From the May 2017 edition of MAIL: The Journal of Communication Distribution:
By Merry Law
The Universal Postal Union (UPU), is the primary forum for cooperation among national postal designated operators. Among other activities, it sets the rules for international mail exchanges with rules and regulations set out for Letter Mail and Parcel Post. The 192 member countries meet in a quadrennial Congress, most recently in Istanbul in October 2016, to set policy and direction for the UPU.
At the Istanbul Congress, a proposal for an Integrated Product Plan was passed. This document will form the basis of changes to the regulations for international letter mail, beginning in January 2018. The changes will apply to mail to and from the United States, but any UPU actions requiring changes to USPS mailing requirements are reviewed and implemented according to US laws and procedures. Domestic mail is not affected by UPU regulations.
But the changes are substantial and any mailer sending items internationally needs to be aware of what’s coming.
The goals of the IPP should provide more consistency in postal products and treatment among all countries.
The IPP will be enacted in two phases if the current plan is followed, with the first in January 2018, and the second in January 2020, following an extraordinary UPU meeting of all countries later in 2018.
Those goals are to:
* eliminate the product and weight silos in the current UPU service requirements,
* establish postal service categories based on the content of postal items (documents or goods),
* provide consistency across a 0 – 30 kg weight range,
* be compliant with security and customs requirements for electronic advanced data (EAD) and
* align remuneration and tariffs with the level of service provided.
Beginning in January 2018, postal items will be differentiated as “documents” or “goods”. Since postal items will be differentiated by content, a definition for both documents and goods has been introduced into the UPU Acts.
The broad definitions in the Acts, below, are not precise. There is no current plan to develop more detailed definitions by the UPU. Whether the definitions that each country will develop will differ from each other or from the definitions of goods and documents used for customs is not known at this time.
* Definition of “documents” in the UPU Acts: “a letter-post, parcel-post or EMS item consisting of any piece of written, drawn, printed or digital information, excluding objects of merchandise, whose physical specifications lie within the limits specified in the Regulations”
* Definition of “goods” in the Acts: “a letter-post, parcel-post or EMS item consisting of any tangible and movable object other than money, including objects of merchandise, which does not fall under the definition of “documents” as provided in paragraph 1.4 above and whose physical specifications lie within the limits specified in the Regulations”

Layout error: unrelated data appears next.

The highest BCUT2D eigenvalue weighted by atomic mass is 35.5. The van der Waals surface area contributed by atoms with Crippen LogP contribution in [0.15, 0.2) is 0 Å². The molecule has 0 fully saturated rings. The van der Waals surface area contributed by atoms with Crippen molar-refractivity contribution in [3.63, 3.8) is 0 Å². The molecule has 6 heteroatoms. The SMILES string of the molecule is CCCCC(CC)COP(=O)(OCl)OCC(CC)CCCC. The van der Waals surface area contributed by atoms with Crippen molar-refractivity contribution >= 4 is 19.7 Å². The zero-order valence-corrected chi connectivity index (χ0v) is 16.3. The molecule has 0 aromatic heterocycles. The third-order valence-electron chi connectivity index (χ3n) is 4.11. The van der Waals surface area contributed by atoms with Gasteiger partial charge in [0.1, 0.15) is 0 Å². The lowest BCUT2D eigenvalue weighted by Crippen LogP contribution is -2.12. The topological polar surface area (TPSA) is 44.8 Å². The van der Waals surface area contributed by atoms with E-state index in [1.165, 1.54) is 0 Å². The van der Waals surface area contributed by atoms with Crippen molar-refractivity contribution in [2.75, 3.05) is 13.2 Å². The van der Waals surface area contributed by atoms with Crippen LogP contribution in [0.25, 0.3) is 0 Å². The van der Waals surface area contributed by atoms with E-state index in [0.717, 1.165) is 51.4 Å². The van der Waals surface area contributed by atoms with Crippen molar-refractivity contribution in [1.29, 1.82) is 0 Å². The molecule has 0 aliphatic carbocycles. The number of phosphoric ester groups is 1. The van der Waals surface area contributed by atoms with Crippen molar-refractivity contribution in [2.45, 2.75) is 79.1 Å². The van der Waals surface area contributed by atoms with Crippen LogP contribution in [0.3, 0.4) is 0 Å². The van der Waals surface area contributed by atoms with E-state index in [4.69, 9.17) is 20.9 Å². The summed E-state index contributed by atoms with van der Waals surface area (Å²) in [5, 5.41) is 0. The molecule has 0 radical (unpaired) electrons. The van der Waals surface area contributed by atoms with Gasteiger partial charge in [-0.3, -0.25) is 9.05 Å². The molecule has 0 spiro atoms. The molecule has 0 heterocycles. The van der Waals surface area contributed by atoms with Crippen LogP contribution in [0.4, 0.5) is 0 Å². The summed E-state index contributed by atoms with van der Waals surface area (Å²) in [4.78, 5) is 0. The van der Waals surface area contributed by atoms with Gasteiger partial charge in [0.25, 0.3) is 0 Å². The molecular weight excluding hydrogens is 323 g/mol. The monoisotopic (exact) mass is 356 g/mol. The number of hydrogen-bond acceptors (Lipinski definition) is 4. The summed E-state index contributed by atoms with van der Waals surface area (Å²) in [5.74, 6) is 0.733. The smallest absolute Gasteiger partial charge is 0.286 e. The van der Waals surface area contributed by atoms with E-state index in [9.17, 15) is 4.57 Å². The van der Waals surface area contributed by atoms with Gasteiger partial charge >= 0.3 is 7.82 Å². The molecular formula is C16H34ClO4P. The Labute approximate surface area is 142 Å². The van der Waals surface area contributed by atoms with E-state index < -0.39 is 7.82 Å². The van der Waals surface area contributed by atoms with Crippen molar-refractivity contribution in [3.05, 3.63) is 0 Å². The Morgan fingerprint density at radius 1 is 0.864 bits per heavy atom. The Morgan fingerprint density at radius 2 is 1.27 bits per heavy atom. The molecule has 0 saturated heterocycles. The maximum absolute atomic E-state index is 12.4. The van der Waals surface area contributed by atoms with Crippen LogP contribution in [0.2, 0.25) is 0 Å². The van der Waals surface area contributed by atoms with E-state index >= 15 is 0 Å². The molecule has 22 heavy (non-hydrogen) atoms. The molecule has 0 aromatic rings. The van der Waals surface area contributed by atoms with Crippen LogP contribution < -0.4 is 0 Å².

The definition for the letter format (“E”) will be amended to small packets containing goods up to a weight of 2 kilograms (4.4 pounds) will be classified letter-post items. The definition of small letters (“P”) and large letters (“G”) will be amended in the Letter Post Regulation and their content will be restricted to documents only up to a total weight of 500 grams (1.1 pounds). As of January 2018, flats sent to other countries cannot contain goods.
A “menu approach” will be used for service level, price and value-added services. The value-added services will apply to both document and goods categories.
The menu includes payment on delivery, tracking, signature on delivery, consignment service, delivery options, insurance, express delivery service, delivery to the addressee in person (for trackable items), registration, merchandise return service, international business reply service, and free of charges and fees delivery service. (There are details still to be decided.)
Future customs and security requirements will make the provision of electronic advance data (EAD) mandatory on all postal items containing goods. This will require an amendment of the Letter Post Regulation and make the application of the UPU’s S10 barcode identifier to small packets obligatory. While the USPS anticipated regulations will take priority for US mailers, more information on this barcode is available on the UPU website. It is scheduled to become effective January 1, 2018.
Every country will make any necessary changes to their postal rules or regulations to meet the requirements of the UPU’s IPP for international mail.
Watch for announcements of changes from the USPS to the International Mail Manual (IMM).
(Merry Law is a regular columnist for MAIL Magazine and is President of WorldVu, publisher of the authoritative Guide to Worldwide Postal-Code and Address Formats. She can be reached at firstname.lastname@example.org.)